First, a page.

Once-daily use of topical glycopyrronium tosylate reduces disease severity (as assessed using the ASDD/ASDD-C, a novel reliable and validated tool in the clinical evaluation of treatments for axillary hyperhidrosis [21]) and gravimetrically measured sweat production relative to vehicle treatment in patients with primary axillary hyperhidrosis (Table 1). Importantly, glycopyrronium tosylate also significantly improves quality of life parameters in these patients [13]. Efficacy has been shown to be maintained for up to 48 weeks of treatment [14]; given the chronic nature of hyperhidrosis, real-world studies following patients using glycopyrronium tosylate over longer periods would be of interest. Unlike botulinum toxin A and microwave thermolysis, glycopyrronium tosylate is specifically approved for use in children ≥ 9 years of age in the USA (Table 1). The efficacy of glycopyrronium tosylate in children is comparable to that seen in older patients [14, 17].

Glycopyrronium tosylate is generally well tolerated in both adults and children (≥ 9 years of age), with most reported TEAEs being mild to moderate in severity [13, 14]. While topical administration does limit the systemic anticholinergic effects of glycopyrronium, they are not completely eliminated; the most common TEAEs with glycopyrronium tosylate are systemic or local anticholinergic events (e.g. dry mouth, mydriasis) and reactions at the application site (e.g. erythema, burning/stinging) (Fig. 1). TEAEs are generally transient and become less common as treatment progresses [13, 14].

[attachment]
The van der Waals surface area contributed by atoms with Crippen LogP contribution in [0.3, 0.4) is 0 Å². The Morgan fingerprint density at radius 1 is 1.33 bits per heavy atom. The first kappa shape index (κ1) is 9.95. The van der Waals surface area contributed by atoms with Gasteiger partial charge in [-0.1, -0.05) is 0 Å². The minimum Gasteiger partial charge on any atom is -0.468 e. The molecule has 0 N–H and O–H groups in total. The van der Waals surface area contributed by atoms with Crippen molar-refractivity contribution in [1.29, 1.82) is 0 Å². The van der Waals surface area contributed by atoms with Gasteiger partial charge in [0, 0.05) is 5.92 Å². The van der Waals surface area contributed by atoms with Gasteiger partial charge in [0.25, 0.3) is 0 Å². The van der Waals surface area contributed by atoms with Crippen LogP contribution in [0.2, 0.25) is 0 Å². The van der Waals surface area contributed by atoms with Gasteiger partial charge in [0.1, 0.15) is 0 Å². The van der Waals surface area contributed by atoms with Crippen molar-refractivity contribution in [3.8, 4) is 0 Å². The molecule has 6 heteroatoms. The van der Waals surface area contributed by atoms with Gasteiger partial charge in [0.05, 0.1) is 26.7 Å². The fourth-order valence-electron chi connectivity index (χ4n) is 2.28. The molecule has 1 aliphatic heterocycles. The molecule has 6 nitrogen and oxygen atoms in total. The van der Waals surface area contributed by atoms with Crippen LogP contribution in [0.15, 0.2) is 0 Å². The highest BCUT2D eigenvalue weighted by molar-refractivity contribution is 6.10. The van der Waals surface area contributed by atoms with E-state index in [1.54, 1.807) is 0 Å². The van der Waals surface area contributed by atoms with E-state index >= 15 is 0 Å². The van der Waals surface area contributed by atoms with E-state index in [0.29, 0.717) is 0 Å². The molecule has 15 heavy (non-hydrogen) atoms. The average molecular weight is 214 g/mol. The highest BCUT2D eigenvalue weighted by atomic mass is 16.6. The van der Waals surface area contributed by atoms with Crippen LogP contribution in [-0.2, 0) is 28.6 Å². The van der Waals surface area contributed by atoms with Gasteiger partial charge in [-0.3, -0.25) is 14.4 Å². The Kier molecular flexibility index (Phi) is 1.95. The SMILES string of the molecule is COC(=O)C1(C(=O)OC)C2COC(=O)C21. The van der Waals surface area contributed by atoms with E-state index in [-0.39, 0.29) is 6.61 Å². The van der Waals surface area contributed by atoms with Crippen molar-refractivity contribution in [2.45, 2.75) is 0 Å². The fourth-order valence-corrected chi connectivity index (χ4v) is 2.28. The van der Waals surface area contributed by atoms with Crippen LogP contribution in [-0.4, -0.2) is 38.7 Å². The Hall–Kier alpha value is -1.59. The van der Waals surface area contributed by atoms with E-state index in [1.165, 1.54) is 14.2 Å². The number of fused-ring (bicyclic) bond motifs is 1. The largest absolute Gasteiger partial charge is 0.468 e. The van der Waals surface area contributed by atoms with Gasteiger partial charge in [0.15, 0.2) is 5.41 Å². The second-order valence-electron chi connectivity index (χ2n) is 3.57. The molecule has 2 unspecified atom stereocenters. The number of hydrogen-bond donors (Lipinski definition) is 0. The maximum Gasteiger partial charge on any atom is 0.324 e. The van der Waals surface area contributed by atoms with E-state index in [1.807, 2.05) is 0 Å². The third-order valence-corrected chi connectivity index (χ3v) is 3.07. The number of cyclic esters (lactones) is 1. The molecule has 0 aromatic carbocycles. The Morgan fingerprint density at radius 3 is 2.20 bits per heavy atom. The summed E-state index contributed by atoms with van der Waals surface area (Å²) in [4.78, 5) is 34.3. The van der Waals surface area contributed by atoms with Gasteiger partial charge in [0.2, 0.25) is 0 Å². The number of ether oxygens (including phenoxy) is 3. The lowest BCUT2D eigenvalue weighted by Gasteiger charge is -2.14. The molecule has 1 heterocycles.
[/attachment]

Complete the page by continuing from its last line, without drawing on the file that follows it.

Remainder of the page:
Currently, there are no data comparing glycopyrronium tosylate with other approved treatments for primary axillary hyperhidrosis; such data could help clarify the position of glycopyrronium tosylate in treatment of the disease. Although glycopyrronium tosylate does require daily administration (Table 1), some patients who are not controlled on topical antiperspirant therapy may find glycopyrronium tosylate more convenient than other second-line options, as it can be self-administered outside of a clinic. From a commercial payer perspective, introducing glycopyrronium tosylate to a health plan formulary was found to have a modest budgetary impact, based on the inputs of the primary scenario of a US budget impact analysis [22]. Appropriate management of primary axillary hyperhidrosis may result in cost-offsets, which may reduce the real-world incremental budget impact realized by payers [22].

As the only approved topical anticholinergic treatment for primary axillary hyperhidrosis in the USA, glycopyrronium tosylate offers a self-administered, non-invasive and generally well-tolerated alternative to topical antiperspirant therapy and clinic-based treatment options in adult patients, and is the only alternative to topical antiperspirant therapy to be specifically approved in children and adolescents ≥ 9 years of age.

Notes

Acknowledgements

The manuscript was reviewed by: A. Y. Moore, Arlington Center for Dermatology, Arlington Research Center, Arlington, TX, USA; N. Wolosker, Hospital Israelita Albert Einstein, São Paulo, Brazil. During the peer review process, Dermira, the marketing-authorization holder of glycopyrronium tosylate topical formulation, was also offered an opportunity to provide a scientific accuracy review of their data. Changes resulting from comments received were made on the basis of scientific and editorial merit.

Compliance with ethical standards

Funding

The preparation of this review was not supported by any external funding.

Conflict of interest

Y N. Lamb is an employee of Adis International Ltd./Springer Nature, is responsible for the article content and declares no conflicts of interest.

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corrected publication 2019

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  1. 1.Springer NatureAucklandNew Zealand